Follow us
CBD Health

Ask A Doctor – General CBD/PTSD Discussion

Written by Dr. Leah Zachar

The final instalment from last week’s awesome ‘Ask A Doctor’ session, saw some answers to a range of questions about Vets, and other general PTSD-related issues…

Question: What is the U.S. Department of Veteran’s Administration’s opinion about cannabis? Surely, they must have tremendous experience with this as they treat all the soldiers of the U.S army.

Answer: The V.A. recognizes that in PTSD, there are abnormalities at the CB1 receptors and that the patient has decreased anandamide, our endogenous cannabinoid.
They mention that cannabis (THC) when used, binds to the CB1 receptor and increases the anandamide levels, thus helping to lower anxiety. However, they then add that chronic THC use leads to downgrading of the CB1 receptors resulting in a drug-dependence on THC.
Though there is already clear scientific evidence about the safety of CBD (which does NOT bind to the CB1 receptors, and increases anandamide, and does NOT cause drug dependence), the VA does not want to perform further studies and approve this agent for use in its PTSD population.

Question: Can you give me a peer reviewed scientific study proving that CBD can treat anxiety and anxiety-related disorders?

Answer: Yes, in October 2015, the Journal, Neurotherapeutics an extensive review of 49 studies was performed using the Cochrane Library databases.
The disorders they studied were: generalized anxiety disorder, panic disorder, post-traumatic stress disorder, social anxiety disorder, and obsessive-compulsive disorder.
They found that CBD at doses ranging from 300 to 600 mg was a safe and effective treatment for all of these forms of anxiety.

In addition, the peer scientific studies, the World Health Organization in October, 2017 states that CBD is safe, non-addictive, and does not result in physical dependence.
We couldn’t get a better multinational endorsement than the seal of approval from the World Health Organization for CBD!

Question: Which is better to treat PTSD – THC (cannabis) or CBD, and why?

Answer: Cannabidiol (CBD) is safer, more effective, and without any risk of dependency.
I’ll explain further: THC (cannabis) binds to the CB1 receptor in the amygdala resulting in increased anandamide and thus decreased anxiety.

However, chronic use of THC down-regulates the CB1 receptors. Paradoxically, the THC user then develops increased anxiety, and in some cases paranoia.
To overcome these effects (increased anxiety and paranoia), the person increases his or her dose of THC, and the result is cannabis dependence.
Cannabis (THC) dependence disorder is real, and affects around 1 in 10 users.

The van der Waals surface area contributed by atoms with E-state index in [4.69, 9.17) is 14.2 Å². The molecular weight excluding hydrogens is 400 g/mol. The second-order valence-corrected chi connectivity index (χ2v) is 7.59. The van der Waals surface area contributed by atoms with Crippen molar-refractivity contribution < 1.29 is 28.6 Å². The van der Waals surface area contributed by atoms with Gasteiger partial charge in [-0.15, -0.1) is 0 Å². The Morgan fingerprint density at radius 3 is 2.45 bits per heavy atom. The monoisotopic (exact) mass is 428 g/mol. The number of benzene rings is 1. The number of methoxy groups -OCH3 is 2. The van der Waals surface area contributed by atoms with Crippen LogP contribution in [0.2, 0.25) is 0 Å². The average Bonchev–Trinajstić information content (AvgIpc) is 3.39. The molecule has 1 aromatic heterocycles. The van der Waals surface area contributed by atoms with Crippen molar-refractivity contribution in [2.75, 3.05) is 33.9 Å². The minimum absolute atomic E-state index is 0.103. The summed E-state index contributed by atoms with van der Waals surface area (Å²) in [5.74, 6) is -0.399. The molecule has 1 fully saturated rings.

CBD is effective, safe, non-addictive, and without any psychoactive effects.
Nuclear medicine radiologic studies have shown that after CBD is ingested, there is decreased blood flow to the amygdala, which is the “generator” of anxiety, fear, PTSD, and social phobias.

The result is the patient experiences an appreciable decrease in anxiety, fear, PTSD, and social phobias. CBD is works inside the cell and stimulates 5HT1-A and reduces anxiety.
CBD inhibits fatty acid amide hydrolase (which destroys anandamide), therefore, CBD causes and increase in anandamide, the “bliss” hormone.
CBD does not make people feel “stoned” or “high,” and can has been shown to counteract the anxiety/paranoia resulting from chronic THC use.

Question: I never was a soldier, so how can I have PTSD?

Answer: PTSD was finally recognized as a legitimate mental disorder after the Vietnam War. However, it has been known by many other names before. After World War I, it was called “shell shock.” After World War II it was called “combat fatigue.”
PTSD affects approximately 3.5 percent of U.S. adults, and an estimated one in 11 people will experience PTSD in their lifetime.

Though most of the people with PTSD have never been in the military, most of the studies done on PTSD were in this population.
PTSD can occur in anyone. As well, anxiety has, does, or will occur in just about everyone.
Fortunately, CBD can treat both disorders effectively and safely.

As per your request, we are moving the weekly In-house doctor session from Thursday at 1 pm EST, to Thursday at 3 pm EST (That’s UK’s 20:00, NYC’s 15:00 and LA’s 12:00)

[maxbutton id=”10″]

If you liked these questions and answers and want more, why not check out the Q&A from – ‘Ask A Doctor – CBD For Anxiety/PTSD

[Image credit- Pixabay]

Have anything to add? Your voice matters! Join the conversation and contribute your insights and ideas below.

This site uses Akismet to reduce spam. Learn how your comment data is processed.

About the author

Dr. Leah Zachar

Dr. Leah Zachar, M.D. is a physician who worked for nearly thirty years in Internal Medicine.
She currently is a scientific adviser to CBD Testers. Dr. Zachar believes that there is much that medical cannabis, and cannabidiol in particular can offer to traditional medicine.